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Cultural diversity and the arts

Race Race Discrimination

Speech given to the Diversity Arts Australia symposium - check against delivery

I acknowledge the Cabrogal Clan of the Darug Nation as the traditional owners of the land on which we meet. I also acknowledge Lena Nahlous, Magdalena Moreno and Diversity Arts Australia, for their work in promoting cultural diversity and expression.

Australia is a multicultural country – emphatically so – but more can be done to ensure that the arts in Australia does better at representing and reflecting our diversity. This is more than just a cosmetic concern, a worry about the aesthetic presentation of our identity as a society. Too often, the issue of diversity is dismissed, consigned as an after-thought by those who don’t understand its importance.

Because, if you’re someone who can see yourself, or someone like you, on screen or in our media, you’ve never had to ask questions about why people like you were left out. You’ve never known the feeling of looking into society’s mirror without seeing yourself reflected.

The writer Benjamin Law recently put things in a striking way. He quoted from the Dominican American writer Junot Diaz, who said: ‘There’s this idea that monsters – vampires – don’t have reflections in a mirror. What I’ve always thought isn’t that monsters don’t have reflections in a mirror. It’s that if you want to make a human being into a monster, deny them, at the cultural level, any reflection of themselves.’

As Law himself reflected, ‘When I first heard that quote, I knew exactly what he meant. Growing up without seeing yourself reflected back in your nation’s stories is a quietly dehumanising thing.’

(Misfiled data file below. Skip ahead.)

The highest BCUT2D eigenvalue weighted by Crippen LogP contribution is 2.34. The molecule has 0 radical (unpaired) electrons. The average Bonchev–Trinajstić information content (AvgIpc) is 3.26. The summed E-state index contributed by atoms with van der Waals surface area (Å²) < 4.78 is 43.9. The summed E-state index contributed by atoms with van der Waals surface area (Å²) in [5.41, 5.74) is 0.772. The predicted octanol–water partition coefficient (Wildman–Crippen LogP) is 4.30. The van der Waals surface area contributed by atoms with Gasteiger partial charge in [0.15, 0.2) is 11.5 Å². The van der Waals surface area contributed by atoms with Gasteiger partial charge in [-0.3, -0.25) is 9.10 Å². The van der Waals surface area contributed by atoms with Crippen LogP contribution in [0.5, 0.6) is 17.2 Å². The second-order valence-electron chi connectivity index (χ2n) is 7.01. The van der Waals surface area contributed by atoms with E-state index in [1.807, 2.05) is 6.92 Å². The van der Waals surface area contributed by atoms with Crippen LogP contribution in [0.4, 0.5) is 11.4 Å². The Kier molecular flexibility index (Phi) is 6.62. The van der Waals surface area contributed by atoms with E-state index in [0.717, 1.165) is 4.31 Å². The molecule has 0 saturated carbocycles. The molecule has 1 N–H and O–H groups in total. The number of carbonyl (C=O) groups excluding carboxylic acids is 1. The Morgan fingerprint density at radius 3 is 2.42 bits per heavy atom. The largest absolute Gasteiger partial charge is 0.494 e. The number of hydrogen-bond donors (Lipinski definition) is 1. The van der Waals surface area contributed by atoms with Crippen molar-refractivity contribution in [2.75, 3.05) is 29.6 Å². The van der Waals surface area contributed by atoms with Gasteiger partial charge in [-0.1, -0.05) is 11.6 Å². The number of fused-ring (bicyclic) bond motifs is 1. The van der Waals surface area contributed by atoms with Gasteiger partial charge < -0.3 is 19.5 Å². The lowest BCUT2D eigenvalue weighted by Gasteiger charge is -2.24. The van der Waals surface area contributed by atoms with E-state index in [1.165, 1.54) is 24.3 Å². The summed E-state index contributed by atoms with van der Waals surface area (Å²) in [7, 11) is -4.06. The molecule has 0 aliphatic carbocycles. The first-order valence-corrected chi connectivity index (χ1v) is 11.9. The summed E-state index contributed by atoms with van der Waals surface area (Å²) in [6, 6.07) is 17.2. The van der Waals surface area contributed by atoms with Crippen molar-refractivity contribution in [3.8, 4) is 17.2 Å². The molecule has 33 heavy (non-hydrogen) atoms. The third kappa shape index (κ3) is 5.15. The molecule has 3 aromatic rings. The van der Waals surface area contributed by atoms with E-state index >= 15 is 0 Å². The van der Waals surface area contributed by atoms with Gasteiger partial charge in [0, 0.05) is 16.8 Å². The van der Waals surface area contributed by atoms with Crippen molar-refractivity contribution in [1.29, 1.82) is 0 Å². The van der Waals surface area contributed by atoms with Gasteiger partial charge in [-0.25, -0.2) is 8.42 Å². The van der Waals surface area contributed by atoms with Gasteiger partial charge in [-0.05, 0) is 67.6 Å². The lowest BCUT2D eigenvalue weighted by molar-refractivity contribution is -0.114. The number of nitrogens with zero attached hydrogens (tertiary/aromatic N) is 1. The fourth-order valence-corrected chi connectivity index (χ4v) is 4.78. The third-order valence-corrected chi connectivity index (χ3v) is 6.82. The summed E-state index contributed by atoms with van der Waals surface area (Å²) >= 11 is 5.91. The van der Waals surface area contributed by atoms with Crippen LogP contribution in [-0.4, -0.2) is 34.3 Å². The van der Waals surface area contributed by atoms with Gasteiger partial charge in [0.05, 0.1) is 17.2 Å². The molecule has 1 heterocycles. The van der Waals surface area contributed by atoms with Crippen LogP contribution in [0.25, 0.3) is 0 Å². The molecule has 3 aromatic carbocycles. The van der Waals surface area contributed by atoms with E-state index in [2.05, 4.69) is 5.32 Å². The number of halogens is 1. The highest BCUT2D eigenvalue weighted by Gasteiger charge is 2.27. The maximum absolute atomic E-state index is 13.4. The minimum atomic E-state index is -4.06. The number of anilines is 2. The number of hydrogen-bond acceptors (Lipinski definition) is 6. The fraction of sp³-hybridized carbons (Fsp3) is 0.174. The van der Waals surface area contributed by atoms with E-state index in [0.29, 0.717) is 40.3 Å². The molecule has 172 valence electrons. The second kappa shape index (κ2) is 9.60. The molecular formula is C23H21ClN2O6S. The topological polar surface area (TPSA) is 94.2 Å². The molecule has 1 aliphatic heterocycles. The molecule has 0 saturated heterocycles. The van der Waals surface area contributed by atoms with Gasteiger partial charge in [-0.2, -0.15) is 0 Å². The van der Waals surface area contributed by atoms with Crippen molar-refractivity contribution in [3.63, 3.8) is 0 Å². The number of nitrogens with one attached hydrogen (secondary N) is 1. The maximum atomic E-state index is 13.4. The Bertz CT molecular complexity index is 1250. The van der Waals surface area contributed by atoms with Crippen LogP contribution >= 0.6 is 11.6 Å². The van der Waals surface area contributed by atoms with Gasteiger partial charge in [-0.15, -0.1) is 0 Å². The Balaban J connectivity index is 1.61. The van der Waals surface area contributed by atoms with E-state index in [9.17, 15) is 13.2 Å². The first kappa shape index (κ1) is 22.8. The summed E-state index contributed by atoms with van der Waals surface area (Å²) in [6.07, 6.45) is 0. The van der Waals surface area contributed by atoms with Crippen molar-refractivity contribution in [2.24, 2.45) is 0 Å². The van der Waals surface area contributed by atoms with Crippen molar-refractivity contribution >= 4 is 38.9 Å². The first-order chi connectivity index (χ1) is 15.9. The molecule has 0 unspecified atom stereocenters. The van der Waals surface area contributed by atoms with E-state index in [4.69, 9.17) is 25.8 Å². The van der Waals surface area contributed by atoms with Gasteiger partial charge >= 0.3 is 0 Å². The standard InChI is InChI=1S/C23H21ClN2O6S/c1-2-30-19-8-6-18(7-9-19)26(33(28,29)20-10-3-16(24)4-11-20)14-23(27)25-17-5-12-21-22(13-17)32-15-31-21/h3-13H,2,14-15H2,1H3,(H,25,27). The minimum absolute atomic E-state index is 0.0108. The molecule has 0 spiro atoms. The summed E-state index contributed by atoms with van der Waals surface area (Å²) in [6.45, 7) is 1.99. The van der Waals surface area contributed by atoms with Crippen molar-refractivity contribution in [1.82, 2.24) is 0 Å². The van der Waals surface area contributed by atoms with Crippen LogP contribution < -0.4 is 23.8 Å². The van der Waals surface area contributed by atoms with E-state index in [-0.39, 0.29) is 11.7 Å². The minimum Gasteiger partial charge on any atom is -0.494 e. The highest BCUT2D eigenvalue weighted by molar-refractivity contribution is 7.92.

Here, then, is the connection between the arts and human rights. The idea of human rights is that of everyone being born equal in rights and dignity.

There is no human right, of course, for people to be reflected in the arts or in media. But we can all appreciate that someone’s dignity can be connected with how they – or, to be more specific, the group they belong to – are depicted in the public sphere. Where a group in society is invisible or demeaned, the message is clear. Those in that group are outsiders, second-class members, or even an ‘other’ against whom society defines itself.

Our current public and political debates about cultural diversity can leave some feeling unwelcome or incompatible with the broader society.

Consider some of the responses to the census this week. As you would know, the census emphatically confirmed the reality of a multicultural Australian society: more than a quarter of Australian residents were born overseas. And, as has been the case now for a number of decades, Asia has increasingly become the source of migrants arriving in Australia.

The manner in which some media outlets have reported on the census has been nothing short of breathless in its emphasis on Asian migrants and Islam. Here is a sample of some of the headlines:

Migrant nation born as Christian heritage fades

Muslim population in Australia soars to 600,000 as religion becomes the nation’s second-biggest — a 77% jump in the past DECADE, according to Census

Welcome to Chinatown: How Sydney has become ‘more Asian than European’ with 500 per cent rise in Chinese-born residents

The clear implication to be drawn from such headlines, and the accompanying reporting, is that Australia is now at risk of losing its British, European, Western or Christian heritage, and of becoming too Asian or Islamic. That the social change brought by migration is threatening an Australian identity or way of life.

The reality is more sober. While it is true that the majority of migrants who now settle in Australia are from countries in Asia, it is untrue to suggest that the population in general has become more Asian than European in background. The UK in fact remains the largest single source of residents born overseas. Four of the five most common ancestries reported in Sydney are Australian, Irish, Scottish and English.

And while Muslims living in Australia may have grown in number, they represent 2.6 per cent of the population. This is up from 2.2 per cent in 2011. It is a stretch to suggest their numbers have soared. In terms of religious affiliation, those numbers who have soared are those who have no religion – a group that now constitutes 30 per cent of the population.